March 14, 2017 – PwC today released its tri-annual M&A Integration Survey, now in its 20th year, which has tracked the integration strengths and weaknesses of public-company M&A since 1997.
With increasingly diverse and multigenerational workforces, and most industries undergoing some form of digital disruption, today’s business leaders find it more prudent to buy than to build talent and capabilities they need to join the ranks of the disruptors. By definition, that means many of today’s deals require integrating a completely different type of organization with capabilities far outside the acquirer’s core.
“Dealmakers are more ambitious than ever before. They’re using M&A not only to improve the bottom line, but to stretch their business, adding new and often unfamiliar capabilities,” said Gregg Nahass, partner in PwC’s Deals practice and author of the study. “Reaching into unknown territory for growth is, of course, riskier than combining organizations that have a lot in common.”
PwC’s 2017 M&A Integration Survey found that companies are getting better at achieving certain goals, but they are still struggling to reach others—namely because their expectations are changing. The report explores the challenges that today’s dealmakers are facing, along with what dealmakers are getting right about integration and where they need to improve.
Companies are achieving greater financial and operational success with their deals, but strategic success is getting harder to come by. Transformational deals continue to increase with over half (54%) of the respondents now reporting these types of deals, which is a direct correlation to the decreasing percentage of respondents who report “strategic success.”
Financial results and synergies captured are improving based on respondents who reported “very favorable” or “favorable” results for profitability, cash flow, revenue capture and cost capture. In addition, the speed of integration has improved with 88% of respondents reporting the time to achieve leadership alignment took six months or less.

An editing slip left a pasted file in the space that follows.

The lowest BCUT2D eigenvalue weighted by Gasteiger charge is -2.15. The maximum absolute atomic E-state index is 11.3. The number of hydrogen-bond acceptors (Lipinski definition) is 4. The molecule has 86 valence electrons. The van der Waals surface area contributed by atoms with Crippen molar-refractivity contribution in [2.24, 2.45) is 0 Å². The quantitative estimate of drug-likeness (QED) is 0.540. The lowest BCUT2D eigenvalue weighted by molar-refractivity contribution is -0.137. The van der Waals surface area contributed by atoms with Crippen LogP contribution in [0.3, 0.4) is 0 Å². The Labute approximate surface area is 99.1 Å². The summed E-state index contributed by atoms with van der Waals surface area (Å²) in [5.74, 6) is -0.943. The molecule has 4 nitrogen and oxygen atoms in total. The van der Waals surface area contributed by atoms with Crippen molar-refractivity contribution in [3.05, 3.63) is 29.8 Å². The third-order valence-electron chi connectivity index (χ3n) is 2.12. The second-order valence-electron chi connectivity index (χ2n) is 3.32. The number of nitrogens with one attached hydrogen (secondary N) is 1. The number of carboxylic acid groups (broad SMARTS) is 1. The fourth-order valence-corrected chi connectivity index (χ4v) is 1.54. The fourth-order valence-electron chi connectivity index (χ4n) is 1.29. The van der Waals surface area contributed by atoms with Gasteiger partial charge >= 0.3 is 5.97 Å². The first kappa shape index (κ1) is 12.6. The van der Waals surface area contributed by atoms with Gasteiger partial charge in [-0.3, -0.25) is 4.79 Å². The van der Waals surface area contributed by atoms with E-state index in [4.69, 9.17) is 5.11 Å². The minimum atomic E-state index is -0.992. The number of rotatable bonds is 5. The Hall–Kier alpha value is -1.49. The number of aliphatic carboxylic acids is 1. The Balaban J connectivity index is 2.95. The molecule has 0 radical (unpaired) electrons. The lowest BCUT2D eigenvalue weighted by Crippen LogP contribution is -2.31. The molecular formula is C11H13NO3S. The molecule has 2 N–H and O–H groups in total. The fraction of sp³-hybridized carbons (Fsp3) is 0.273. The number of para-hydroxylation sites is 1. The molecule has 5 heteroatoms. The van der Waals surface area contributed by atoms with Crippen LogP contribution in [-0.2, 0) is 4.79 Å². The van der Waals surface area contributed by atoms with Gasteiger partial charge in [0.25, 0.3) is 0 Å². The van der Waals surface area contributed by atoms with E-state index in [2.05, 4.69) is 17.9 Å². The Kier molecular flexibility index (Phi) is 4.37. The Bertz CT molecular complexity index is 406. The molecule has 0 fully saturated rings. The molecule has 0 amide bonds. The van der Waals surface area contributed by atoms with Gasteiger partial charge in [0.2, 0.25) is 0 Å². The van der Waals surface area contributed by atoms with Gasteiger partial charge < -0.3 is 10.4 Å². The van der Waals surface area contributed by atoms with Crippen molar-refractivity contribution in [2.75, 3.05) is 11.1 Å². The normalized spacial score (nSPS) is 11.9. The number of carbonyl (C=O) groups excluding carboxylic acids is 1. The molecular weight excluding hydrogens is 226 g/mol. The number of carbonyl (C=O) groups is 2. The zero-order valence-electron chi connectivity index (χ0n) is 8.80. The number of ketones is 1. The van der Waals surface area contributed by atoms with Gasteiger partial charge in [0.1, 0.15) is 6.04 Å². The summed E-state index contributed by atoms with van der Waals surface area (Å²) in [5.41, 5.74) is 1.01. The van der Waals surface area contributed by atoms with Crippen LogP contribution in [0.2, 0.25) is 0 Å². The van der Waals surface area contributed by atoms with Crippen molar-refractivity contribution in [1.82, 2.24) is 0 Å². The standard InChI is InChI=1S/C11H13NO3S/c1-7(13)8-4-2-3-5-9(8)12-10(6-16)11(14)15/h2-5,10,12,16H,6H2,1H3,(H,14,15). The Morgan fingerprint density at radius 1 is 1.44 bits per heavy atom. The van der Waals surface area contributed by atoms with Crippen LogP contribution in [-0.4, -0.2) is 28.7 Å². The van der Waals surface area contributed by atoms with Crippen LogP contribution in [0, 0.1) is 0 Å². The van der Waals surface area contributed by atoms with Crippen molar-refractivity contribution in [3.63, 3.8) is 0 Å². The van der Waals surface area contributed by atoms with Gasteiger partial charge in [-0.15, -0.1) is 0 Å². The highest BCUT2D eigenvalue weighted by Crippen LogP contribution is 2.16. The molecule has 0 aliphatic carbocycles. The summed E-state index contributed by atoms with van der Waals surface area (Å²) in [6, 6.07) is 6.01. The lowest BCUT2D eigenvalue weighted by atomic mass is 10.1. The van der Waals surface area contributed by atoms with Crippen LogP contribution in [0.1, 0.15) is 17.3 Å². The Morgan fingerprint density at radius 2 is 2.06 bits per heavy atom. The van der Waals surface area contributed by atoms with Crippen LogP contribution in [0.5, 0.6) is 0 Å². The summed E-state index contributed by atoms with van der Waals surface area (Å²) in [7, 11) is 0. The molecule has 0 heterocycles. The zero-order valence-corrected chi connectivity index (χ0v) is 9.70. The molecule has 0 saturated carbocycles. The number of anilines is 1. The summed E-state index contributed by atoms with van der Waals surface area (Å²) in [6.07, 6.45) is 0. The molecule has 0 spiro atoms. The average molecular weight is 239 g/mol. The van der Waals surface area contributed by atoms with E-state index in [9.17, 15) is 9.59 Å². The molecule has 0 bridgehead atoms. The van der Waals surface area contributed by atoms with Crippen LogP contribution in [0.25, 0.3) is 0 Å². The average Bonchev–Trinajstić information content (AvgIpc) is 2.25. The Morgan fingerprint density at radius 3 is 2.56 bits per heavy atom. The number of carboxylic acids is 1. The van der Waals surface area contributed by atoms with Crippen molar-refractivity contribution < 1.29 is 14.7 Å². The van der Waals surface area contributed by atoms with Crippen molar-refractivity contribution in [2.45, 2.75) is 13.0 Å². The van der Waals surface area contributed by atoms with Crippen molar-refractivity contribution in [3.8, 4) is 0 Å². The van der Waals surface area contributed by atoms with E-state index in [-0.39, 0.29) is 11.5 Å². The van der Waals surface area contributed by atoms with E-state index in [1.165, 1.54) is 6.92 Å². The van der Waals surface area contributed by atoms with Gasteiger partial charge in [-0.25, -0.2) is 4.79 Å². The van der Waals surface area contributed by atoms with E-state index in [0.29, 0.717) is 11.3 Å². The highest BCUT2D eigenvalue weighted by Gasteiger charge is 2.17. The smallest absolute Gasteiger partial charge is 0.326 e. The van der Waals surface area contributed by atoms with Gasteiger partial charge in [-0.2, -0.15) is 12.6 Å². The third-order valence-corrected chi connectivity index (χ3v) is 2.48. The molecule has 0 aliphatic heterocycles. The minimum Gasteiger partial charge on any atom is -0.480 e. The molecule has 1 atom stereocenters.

Integrating information technology and across functions and geographies continue to be among the most difficult challenges for business leaders to overcome during a deal. People integration also remains a big challenge with less than half (45%) reporting “significant success” in retention and very few reporting favorable results when it comes to employee morale and understanding.
Companies are focusing on integration earlier in the M&A process and shifting integration skill sets to meet their deal needs. Dedicating resources to centralized, cross-functional areas with high complexity can also increase deal success. Executive compensation and incentives are increasingly being tied to deal performance and driving greater deal success. This year’s survey also found that deals tend to perform better with dedicated leadership and personnel.
“Ultimately, success requires leadership to take a coordinated approach to integration, with a focus on fostering a cohesive culture. Early planning, rapid execution, and long-term commitment to integration completion improve the odds that M&A will meet objectives and deliver value,” added Nahass. “After all, if people across the organization aren’t on board with the transaction strategy, integration execution will likely falter.”
In late 2016, PwC surveyed a total of 151 respondents from a sampling of Fortune 1000 companies that had completed mergers or acquisitions in the previous three years.
32% were at the senior executive management level with titles including CEO, President, COO, CFO, CIO, EVP, and SVP
67% were VPs from corporate development, strategy, sales and marketing, operations, IT, finance, and HR
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